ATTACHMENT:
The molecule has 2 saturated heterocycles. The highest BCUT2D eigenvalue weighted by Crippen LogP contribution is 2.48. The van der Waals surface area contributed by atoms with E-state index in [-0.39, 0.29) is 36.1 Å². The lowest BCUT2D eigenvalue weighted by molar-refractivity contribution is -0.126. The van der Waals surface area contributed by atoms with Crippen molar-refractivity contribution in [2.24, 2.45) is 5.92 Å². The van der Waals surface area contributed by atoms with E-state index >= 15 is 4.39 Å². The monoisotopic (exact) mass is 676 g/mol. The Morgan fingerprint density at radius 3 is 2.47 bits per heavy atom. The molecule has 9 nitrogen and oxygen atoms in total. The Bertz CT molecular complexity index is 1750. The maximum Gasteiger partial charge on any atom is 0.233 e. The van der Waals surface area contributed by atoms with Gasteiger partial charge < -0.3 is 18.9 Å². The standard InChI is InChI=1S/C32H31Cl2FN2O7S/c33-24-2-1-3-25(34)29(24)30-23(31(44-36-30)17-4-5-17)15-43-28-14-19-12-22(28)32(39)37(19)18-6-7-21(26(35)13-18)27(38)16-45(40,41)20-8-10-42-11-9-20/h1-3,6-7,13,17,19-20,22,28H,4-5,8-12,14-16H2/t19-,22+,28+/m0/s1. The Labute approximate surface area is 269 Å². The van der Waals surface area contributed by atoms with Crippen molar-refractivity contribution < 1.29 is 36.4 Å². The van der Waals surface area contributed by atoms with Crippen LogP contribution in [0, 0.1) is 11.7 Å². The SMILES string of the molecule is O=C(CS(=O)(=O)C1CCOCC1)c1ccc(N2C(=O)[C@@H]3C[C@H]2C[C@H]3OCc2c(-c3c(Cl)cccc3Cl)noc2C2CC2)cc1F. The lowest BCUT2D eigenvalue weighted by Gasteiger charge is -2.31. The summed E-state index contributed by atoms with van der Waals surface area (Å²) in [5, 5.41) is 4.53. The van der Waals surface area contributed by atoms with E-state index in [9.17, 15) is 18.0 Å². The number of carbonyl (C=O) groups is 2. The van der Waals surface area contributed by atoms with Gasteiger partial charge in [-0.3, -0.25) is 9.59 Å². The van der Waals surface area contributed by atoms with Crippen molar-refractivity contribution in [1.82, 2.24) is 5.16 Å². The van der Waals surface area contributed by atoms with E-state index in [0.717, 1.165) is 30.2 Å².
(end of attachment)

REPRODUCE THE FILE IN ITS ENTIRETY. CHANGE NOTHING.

The molecule has 2 saturated heterocycles. The highest BCUT2D eigenvalue weighted by Crippen LogP contribution is 2.48. The van der Waals surface area contributed by atoms with E-state index in [-0.39, 0.29) is 36.1 Å². The lowest BCUT2D eigenvalue weighted by molar-refractivity contribution is -0.126. The van der Waals surface area contributed by atoms with Crippen molar-refractivity contribution in [2.24, 2.45) is 5.92 Å². The van der Waals surface area contributed by atoms with E-state index >= 15 is 4.39 Å². The monoisotopic (exact) mass is 676 g/mol. The Morgan fingerprint density at radius 3 is 2.47 bits per heavy atom. The molecule has 9 nitrogen and oxygen atoms in total. The Bertz CT molecular complexity index is 1750. The maximum Gasteiger partial charge on any atom is 0.233 e. The van der Waals surface area contributed by atoms with Gasteiger partial charge < -0.3 is 18.9 Å². The standard InChI is InChI=1S/C32H31Cl2FN2O7S/c33-24-2-1-3-25(34)29(24)30-23(31(44-36-30)17-4-5-17)15-43-28-14-19-12-22(28)32(39)37(19)18-6-7-21(26(35)13-18)27(38)16-45(40,41)20-8-10-42-11-9-20/h1-3,6-7,13,17,19-20,22,28H,4-5,8-12,14-16H2/t19-,22+,28+/m0/s1. The Labute approximate surface area is 269 Å². The van der Waals surface area contributed by atoms with Crippen molar-refractivity contribution < 1.29 is 36.4 Å². The van der Waals surface area contributed by atoms with Crippen LogP contribution in [0, 0.1) is 11.7 Å². The SMILES string of the molecule is O=C(CS(=O)(=O)C1CCOCC1)c1ccc(N2C(=O)[C@@H]3C[C@H]2C[C@H]3OCc2c(-c3c(Cl)cccc3Cl)noc2C2CC2)cc1F. The lowest BCUT2D eigenvalue weighted by Gasteiger charge is -2.31. The summed E-state index contributed by atoms with van der Waals surface area (Å²) in [5, 5.41) is 4.53. The van der Waals surface area contributed by atoms with E-state index in [9.17, 15) is 18.0 Å². The number of carbonyl (C=O) groups is 2. The van der Waals surface area contributed by atoms with Gasteiger partial charge in [-0.3, -0.25) is 9.59 Å². The van der Waals surface area contributed by atoms with Crippen molar-refractivity contribution in [1.82, 2.24) is 5.16 Å². The van der Waals surface area contributed by atoms with E-state index in [0.717, 1.165) is 30.2 Å².